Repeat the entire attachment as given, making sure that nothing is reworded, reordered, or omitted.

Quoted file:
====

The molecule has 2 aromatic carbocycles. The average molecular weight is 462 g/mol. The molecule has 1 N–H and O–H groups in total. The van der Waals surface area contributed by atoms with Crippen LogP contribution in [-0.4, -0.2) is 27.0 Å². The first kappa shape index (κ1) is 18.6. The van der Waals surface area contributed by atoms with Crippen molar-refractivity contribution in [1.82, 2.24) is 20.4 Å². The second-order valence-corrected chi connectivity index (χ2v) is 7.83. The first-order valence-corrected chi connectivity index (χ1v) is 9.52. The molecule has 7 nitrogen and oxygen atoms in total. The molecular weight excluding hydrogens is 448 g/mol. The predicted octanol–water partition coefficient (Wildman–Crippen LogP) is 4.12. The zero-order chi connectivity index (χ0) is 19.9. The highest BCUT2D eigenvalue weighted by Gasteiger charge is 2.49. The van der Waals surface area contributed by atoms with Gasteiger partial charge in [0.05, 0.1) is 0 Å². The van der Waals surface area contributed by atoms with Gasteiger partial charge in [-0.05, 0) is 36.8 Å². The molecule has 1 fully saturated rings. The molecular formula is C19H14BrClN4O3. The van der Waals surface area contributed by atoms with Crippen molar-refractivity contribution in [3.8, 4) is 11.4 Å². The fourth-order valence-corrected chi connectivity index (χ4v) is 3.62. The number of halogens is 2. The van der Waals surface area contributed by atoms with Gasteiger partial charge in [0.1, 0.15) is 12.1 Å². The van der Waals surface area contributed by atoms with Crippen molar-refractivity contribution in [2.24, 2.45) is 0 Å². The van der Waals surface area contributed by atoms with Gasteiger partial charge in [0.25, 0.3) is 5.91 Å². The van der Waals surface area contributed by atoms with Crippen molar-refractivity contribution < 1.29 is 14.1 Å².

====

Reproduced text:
The molecule has 2 aromatic carbocycles. The average molecular weight is 462 g/mol. The molecule has 1 N–H and O–H groups in total. The van der Waals surface area contributed by atoms with Crippen LogP contribution in [-0.4, -0.2) is 27.0 Å². The first kappa shape index (κ1) is 18.6. The van der Waals surface area contributed by atoms with Crippen molar-refractivity contribution in [1.82, 2.24) is 20.4 Å². The second-order valence-corrected chi connectivity index (χ2v) is 7.83. The first-order valence-corrected chi connectivity index (χ1v) is 9.52. The molecule has 7 nitrogen and oxygen atoms in total. The molecular weight excluding hydrogens is 448 g/mol. The predicted octanol–water partition coefficient (Wildman–Crippen LogP) is 4.12. The zero-order chi connectivity index (χ0) is 19.9. The highest BCUT2D eigenvalue weighted by Gasteiger charge is 2.49. The van der Waals surface area contributed by atoms with Gasteiger partial charge in [0.05, 0.1) is 0 Å². The van der Waals surface area contributed by atoms with Gasteiger partial charge in [-0.05, 0) is 36.8 Å². The molecule has 1 fully saturated rings. The molecular formula is C19H14BrClN4O3. The van der Waals surface area contributed by atoms with Crippen molar-refractivity contribution in [3.8, 4) is 11.4 Å². The fourth-order valence-corrected chi connectivity index (χ4v) is 3.62. The number of halogens is 2. The van der Waals surface area contributed by atoms with Gasteiger partial charge in [0.1, 0.15) is 12.1 Å². The van der Waals surface area contributed by atoms with Crippen molar-refractivity contribution in [2.24, 2.45) is 0 Å². The van der Waals surface area contributed by atoms with Gasteiger partial charge in [0.25, 0.3) is 5.91 Å². The van der Waals surface area contributed by atoms with Crippen molar-refractivity contribution < 1.29 is 14.1 Å².